Cotabato stretches west from Mount Apo, which separates it from Davao, to the Piapayungan Range on its boundary with Lanao. In the midst of these uplands is the basin of the Pulangi River or Rio Grande de Mindanao, the second longest in the Philippines at 373 kilometres (232 mi), which rises in Bukidnon and flows south to Maguindanao and Illana Bay. The province’s fertile plains are traversed by tributaries of this great river.
Typhoons do not pass through Cotabato and rainfall is evenly distributed throughout the year.
|Population census of
|Source: National Statistics Office|
Cotabato is a melting pot of people. The first Visayan settlers reached the town of Pikit in 1913, and since then, Christian migrants have moved and lived in Cotabato, cohabitating the province with the local indigenous groups. 71% of Cotabato’s population are migrants from Luzon and the Visayas, while the remaining 18% belong to the indigenous communities Manobo, T'boli, and Maguindanao. The major languages spoken are Hiligaynon (43%), Cebuano (31%), Maguindanao (16%), and Ilocano (10%).
Based on the National Statistics Office, Cotabato has an overall population of 918,992 (2000 Official Census). The average population growth rate is 1.36%, which is under the national average of 2.12%.
Contrary to the belief of some Filipinos, Cotabato is actually a predominantly Roman Catholic province with 58% adherence (due to many decades of immigration from Luzon and Visayas) while Islam is a significant minority religion. The minority remainders are divided among some Protestant Christians.
Cotabato is considered as Mindanao’s food basket. It is a major producer of cereals, tropical fruits, vegetables, sugarcane, coconut, coffee, freshwater fish and livestock.
It is also one of the country’s leading producers of raw and semi-processed rubber and industrial trees, with markets in Asia and Europe.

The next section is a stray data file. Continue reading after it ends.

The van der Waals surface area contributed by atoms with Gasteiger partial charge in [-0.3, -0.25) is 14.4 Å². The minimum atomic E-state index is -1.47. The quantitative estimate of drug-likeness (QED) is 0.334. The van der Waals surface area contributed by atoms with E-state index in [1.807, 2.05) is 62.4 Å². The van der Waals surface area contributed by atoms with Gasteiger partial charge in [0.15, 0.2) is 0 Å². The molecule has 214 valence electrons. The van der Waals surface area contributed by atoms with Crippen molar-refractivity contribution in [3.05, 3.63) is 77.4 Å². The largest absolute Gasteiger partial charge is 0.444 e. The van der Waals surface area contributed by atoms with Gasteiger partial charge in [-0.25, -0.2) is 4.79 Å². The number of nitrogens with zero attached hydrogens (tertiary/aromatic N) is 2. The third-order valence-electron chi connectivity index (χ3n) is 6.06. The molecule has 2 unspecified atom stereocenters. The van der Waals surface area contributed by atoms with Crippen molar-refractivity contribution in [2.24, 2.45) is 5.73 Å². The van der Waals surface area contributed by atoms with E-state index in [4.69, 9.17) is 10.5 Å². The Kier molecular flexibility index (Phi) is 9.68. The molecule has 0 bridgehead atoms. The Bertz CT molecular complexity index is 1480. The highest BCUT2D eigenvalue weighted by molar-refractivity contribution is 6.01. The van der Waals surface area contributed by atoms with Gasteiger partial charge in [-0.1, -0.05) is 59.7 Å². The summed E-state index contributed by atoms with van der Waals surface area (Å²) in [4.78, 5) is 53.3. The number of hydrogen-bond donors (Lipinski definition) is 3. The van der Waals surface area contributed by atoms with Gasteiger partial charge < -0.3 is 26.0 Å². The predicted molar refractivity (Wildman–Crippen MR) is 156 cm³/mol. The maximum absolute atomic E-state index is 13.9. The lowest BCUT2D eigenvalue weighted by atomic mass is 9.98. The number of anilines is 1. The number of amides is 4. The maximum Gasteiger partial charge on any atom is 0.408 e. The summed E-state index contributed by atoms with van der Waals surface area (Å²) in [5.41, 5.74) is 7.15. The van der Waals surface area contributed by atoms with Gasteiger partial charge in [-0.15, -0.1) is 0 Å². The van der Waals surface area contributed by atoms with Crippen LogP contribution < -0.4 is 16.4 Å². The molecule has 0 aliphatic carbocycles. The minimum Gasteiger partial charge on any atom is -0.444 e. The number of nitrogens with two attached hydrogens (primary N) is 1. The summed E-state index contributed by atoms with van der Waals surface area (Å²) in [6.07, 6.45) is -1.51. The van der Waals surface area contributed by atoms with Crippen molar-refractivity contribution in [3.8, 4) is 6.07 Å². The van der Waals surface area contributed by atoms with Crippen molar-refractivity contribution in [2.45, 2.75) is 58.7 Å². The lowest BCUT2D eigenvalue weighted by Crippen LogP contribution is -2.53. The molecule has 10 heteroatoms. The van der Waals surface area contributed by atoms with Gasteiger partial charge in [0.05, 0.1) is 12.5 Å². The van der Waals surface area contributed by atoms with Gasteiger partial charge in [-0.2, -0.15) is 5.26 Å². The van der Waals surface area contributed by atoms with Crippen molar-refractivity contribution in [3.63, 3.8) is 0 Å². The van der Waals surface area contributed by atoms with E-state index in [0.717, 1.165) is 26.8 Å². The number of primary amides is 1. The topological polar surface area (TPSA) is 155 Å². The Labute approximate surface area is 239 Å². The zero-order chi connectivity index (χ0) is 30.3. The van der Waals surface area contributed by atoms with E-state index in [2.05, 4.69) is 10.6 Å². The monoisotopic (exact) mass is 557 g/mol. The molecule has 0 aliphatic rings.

Among its major natural assets are Mt. Apo, the country’s highest peak at 10,311 feet above sea level, the Pulangi River which is a major contributor to Mindanao’s irrigation system and hydro-electric energy, and the vast Liguasan Marsh which not only supplies a bounty of freshwater fish and organic fertilizer but considered as a possible source as well of natural gas.
Power utility in the province comes from two energy sources - the NAPOCOR Agus Grid in Iligan transmitted through its Tacurong Substations and the Mindanao 1 Geothermal Power Plant at the foot of Mt. Apo in Ilomavis, Kidapawan City which produces 97 megawatts of electricity. Power distribution is handled by Cotabato Electric Cooperative, Inc. (COTELCO).
The province has a 4, 131.32 km road network connecting the major centers to each other and the outlying barangays, and communication linkage through NDD-IDD, fax, cellular phone and the internet is available.
Elected provincial officials:
- House of Representatives
- 1st District- Rep. Susing Sacdalan
- 2nd District- Rep. Nancy Catamco
- 3rd District- Rep. Jose Pingping I. Tejada
- Governor: Emmylou Taliño-Mendoza
- Vice Governor: Dodong Ipong
- "List of Provinces". PSGC Interactive. Makati City, Philippines: National Statistical Coordination Board. Retrieved 3 June 2014.
- "Population and Annual Growth Rates for The Philippines and Its Regions, Provinces, and Highly Urbanized Cities" (PDF). 2010 Census and Housing Population. National Statistics Office. Retrieved 2 June 2014.
- "Presidential Decree No. 341: Creating the Provinces of North Cotabato, Maguindanao and Sultan Kudarat". Philippine Laws, Statutes & Codes. Chan Robles Virtual Law Library. 22 November 1973. Retrieved 27 May 2014.
- "Batas Pambansa Blg. 660 - An Act Changing the Name of the Province of North Cotabato to Cotabato". Philippine Laws, Statutes & Codes. Chan Robles Virtual Law Library. 22 November 1973. Retrieved 27 May 2014.
- "Province: Cotabato (North Cotabato)". PSGC Interactive. Makati City, Philippines: National Statistical Coordination Board. Retrieved 3 June 2014.
- "Total Population by Province, City, Municipality and Barangay: as of May 1, 2010 (SOCCSKSARGEN)" (PDF). 2010 Census of Population and Housing. National Statistics Office. Retrieved 3 June 2014.
- Burgonio, TJ (15 September 2012). "Aquino signs law reapportioning Cotabato into 3 districts". Philippine Daily Inquirer. Retrieved 16 December 2015.
|Wikimedia Commons has media related to Cotabato.|
- Geographic data related to Cotabato at OpenStreetMap
- Province of Cotabato
- Philippine Standard Geographic Code
||Lanao del Sur||Bukidnon||Davao del Norte|
|Maguindanao||Davao del Sur|
|Maguindanao / Sultan Kudarat|